(and how it's actually quite complicated)
The other day on twitter, Aaron Bergman asked: “where height restrictions per se are the issue, why haven’t developers started building vertically but *down*, underground?”
My reply thread (compiled* below) got a LOT of attention. Seems people like to get the low-down on what’s going on down low. However, I thought I’d give a deep dive on dirt that doesn’t suffer the pitfalls of twitter’s character limit. So if you came here from twitter, or just want to get right into it, you can skip the next section.
Civil engineer here! There are some problems that emerge when we excavate deep underground, that increase costs significantly. I'll explain a couple of these in the thread below! First of all, all soil is not created equal. In areas with shallow bedrock, digging out a large volume of space would be prohibitively expensive. In areas without bedrock, the walls have to be built very thick and deep to resist the pressure of the surrounding soil, see below.
All that volume that is filled with soil within the walls is space that has to be excavated, and then refilled and compacted, layer by layer to make sure that there is no loose soil in between the walls. You could also use concrete between the walls, to resist the pressure, but you essentially need the walls anyways if you're excavating deeply because what is going to keep the soil from caving in onto the slab while you work on it? Then we get to the question of the water table, which in some places is very shallow! How do you excavate to -200ft... when the groundwater starts to flood your hole at -40ft? This is a very difficult problem and usually involves a ton of pumps, which break a lot because the groundwater is usually mixed with gritty soils. And heaven forbid it rains while you're in that hole! The second problem with water beyond infiltration and working conditions is that it's presence can put strains on the structure itself, a concrete tube stuck into soil experiences buoyancy forces just like a boat, so having to displace depth×the footprint of your buildings... worth of water can really put a lot of force on the building, which can cause it to "float" up through the soil. This necessitates some (expensive) changes to your foundation design, because now you have forces, some of which are dynamic (flooding) in more directions. See below.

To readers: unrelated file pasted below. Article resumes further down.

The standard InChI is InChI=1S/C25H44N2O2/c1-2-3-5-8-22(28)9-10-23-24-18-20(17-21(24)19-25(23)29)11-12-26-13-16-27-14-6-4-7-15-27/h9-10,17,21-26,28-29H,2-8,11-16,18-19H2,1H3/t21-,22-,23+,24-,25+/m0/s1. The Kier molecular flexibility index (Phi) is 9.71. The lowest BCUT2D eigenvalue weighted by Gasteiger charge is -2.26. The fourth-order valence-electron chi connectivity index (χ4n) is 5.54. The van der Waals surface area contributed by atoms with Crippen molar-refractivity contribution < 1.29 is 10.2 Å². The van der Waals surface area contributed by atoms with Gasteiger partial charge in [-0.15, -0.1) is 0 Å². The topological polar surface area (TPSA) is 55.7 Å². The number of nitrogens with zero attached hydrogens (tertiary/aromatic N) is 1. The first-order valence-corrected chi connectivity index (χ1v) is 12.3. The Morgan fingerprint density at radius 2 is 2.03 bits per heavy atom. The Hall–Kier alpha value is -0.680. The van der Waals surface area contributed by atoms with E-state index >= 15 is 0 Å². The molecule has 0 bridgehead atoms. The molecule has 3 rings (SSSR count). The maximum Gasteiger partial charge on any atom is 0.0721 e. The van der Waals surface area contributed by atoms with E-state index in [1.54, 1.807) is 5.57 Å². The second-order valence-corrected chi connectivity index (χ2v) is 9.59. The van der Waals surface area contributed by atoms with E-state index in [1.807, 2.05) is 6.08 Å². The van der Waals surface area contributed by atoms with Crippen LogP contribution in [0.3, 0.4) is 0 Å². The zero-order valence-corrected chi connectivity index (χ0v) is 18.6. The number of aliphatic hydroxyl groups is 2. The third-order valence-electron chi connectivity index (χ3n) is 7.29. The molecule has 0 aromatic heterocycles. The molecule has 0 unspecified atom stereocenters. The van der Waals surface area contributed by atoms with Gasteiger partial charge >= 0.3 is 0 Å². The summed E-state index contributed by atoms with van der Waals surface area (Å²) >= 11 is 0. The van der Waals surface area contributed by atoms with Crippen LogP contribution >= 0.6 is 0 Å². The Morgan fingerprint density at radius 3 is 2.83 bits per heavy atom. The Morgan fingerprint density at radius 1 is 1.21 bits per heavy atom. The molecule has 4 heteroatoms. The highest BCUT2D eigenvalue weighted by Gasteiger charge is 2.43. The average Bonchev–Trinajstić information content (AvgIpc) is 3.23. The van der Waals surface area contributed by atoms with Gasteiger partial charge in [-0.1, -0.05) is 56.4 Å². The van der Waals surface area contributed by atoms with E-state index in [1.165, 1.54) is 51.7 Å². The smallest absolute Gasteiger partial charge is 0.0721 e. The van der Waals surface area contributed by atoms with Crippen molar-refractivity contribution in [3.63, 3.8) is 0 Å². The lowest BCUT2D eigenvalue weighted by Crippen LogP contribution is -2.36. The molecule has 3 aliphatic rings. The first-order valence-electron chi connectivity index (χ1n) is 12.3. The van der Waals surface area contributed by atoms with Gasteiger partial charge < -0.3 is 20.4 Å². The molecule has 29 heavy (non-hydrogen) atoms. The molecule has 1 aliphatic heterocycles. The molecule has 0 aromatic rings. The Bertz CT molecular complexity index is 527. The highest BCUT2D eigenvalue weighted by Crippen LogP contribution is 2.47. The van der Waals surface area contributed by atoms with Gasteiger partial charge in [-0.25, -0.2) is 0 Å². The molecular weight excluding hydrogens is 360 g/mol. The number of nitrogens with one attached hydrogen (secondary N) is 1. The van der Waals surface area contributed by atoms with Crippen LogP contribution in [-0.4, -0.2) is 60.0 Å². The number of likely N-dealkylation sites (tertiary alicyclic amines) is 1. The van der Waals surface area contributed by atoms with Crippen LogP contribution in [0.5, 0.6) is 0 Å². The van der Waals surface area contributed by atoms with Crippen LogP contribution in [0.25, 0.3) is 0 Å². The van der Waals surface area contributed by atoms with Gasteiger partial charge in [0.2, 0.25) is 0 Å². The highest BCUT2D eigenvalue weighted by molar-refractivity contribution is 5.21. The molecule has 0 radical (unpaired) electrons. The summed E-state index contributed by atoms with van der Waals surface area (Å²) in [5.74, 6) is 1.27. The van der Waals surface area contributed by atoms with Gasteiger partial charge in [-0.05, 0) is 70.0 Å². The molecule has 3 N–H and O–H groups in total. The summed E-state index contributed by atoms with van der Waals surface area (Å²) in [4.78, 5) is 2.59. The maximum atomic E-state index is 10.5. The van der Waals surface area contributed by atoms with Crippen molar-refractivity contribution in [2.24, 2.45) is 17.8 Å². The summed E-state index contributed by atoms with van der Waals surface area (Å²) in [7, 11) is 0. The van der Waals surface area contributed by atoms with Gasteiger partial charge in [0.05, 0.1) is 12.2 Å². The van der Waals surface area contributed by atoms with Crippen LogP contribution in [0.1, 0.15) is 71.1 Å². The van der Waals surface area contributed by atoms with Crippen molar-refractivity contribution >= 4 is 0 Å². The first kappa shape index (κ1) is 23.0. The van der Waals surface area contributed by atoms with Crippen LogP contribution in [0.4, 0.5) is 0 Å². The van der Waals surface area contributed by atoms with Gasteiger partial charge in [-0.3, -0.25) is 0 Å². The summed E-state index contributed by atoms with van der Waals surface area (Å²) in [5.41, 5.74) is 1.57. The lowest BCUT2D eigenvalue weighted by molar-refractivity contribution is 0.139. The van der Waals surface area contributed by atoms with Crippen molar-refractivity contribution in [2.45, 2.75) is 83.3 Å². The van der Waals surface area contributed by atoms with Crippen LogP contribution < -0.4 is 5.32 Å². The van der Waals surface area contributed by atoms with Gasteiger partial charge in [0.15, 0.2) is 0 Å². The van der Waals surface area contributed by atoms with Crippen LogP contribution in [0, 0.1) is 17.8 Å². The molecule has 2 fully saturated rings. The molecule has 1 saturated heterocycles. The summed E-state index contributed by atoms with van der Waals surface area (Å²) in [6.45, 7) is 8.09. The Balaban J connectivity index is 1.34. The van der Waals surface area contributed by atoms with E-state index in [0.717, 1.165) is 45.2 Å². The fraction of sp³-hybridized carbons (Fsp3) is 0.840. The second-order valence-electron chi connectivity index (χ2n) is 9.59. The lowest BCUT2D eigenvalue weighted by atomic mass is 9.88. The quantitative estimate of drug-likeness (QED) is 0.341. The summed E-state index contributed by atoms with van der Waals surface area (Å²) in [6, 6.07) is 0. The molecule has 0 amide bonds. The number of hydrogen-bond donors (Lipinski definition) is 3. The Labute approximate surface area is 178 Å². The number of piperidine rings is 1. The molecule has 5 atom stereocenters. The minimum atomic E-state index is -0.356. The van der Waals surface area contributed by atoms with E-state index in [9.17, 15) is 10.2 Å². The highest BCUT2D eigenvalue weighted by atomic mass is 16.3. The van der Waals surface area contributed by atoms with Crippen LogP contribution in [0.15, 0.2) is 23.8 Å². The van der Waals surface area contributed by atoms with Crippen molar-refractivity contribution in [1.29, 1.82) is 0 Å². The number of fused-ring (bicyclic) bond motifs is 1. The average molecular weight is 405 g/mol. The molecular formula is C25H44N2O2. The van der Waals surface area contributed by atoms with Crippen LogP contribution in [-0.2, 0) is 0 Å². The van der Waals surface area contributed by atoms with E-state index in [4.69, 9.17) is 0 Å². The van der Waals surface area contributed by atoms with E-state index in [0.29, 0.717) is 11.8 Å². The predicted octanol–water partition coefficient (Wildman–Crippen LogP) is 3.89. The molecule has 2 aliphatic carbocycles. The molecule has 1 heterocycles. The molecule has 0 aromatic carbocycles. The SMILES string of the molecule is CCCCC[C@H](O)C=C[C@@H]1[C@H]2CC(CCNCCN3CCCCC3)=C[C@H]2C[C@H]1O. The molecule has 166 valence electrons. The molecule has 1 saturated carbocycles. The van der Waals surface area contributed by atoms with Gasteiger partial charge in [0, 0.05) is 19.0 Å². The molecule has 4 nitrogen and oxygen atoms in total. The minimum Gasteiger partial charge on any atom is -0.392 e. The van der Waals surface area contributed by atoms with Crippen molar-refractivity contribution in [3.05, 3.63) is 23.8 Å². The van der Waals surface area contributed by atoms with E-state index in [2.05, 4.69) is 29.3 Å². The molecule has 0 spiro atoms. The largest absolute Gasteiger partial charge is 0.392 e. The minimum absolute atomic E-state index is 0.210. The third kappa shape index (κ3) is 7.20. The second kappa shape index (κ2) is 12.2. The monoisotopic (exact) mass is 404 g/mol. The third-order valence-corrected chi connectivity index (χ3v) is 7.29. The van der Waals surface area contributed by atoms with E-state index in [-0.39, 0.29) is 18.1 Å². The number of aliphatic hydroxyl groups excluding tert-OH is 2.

The deeper you go, the more expensive and risky it is to move the next piece of dirt, and the thicker your walls and foundations must be. By contrast air moves itself. Plus the building code is already made for skyscrapers, so there's a first actor disincentive. This means that often, even where there is a height restriction in place, developers choose not to build down as far as they could. One thing to keep in mind is that they may build taller in cities w/o restrictions as compared to ones with in order to recoup "lost floors". And because changing their building plan from 50 to 75 floors in the unregulated height city is still cheaper than going from 0 to -25 excavated floors in the regulated one, the floors more often just move between markets rather than above/below ground. Edge cases exist but 🧵.
Okay, so that probably gave you a rough idea of what’s going on underneath our feet, and how it increases construction costs, but you probably have some questions. Below, is a crash course in the first principles of soils science. It’s going to be a technical post, so dig deep. ;)
To start off, many have asked: “What is the ground made of?”
On the most basic level, soil (and also rock, but let’s leave that for another post). But what do we mean by that exactly? Soil is not just one thing, it’s a mixture! But a mixture of what? What immediately comes to my mind is the solids, these are the clays, the silts, the sands, the gravels, the dust, and all the stuff that comes with it, maybe even some organic matter if you’re near enough to the surface! But this image of soil misses out on a key player in the dynamic conditions of the subterranean world. Water! (And to a small degree other liquids). That’s right, water is an integral part of understanding how soils work. At least in my opinion, the interaction between the water and the solids in any given soil is usually the root cause of some of the most interesting phenomena of soil dynamics such as:
This video shows the phenomena known as liquefaction, where when a saturated (gaps full of water) soil is vibrated (such as in an earthquake), the response of the water to the vibration allows the soil particles to slip past each other, where they had previously been held in place. This is what causes the leftmost house and two cars to sink. they are too heavy and displace the loosened soil-water matrix. The air-filled ping-pong ball floats up, because the soil above it is loosened and so there is nothing to resist the water (which is heavier than the ball) from rushing in all around it’s bottom half, averaging out to an upwards buoyant force. The house on the right stays standing, thanks to the piers that connect it to the floor of the machine (representing the bedrock). The house in the middle however, employs a simple “raft foundation” which allows it to spread out the weight of the structure and take advantage of the buoyant force to float the structure on top of the liquefacted soil.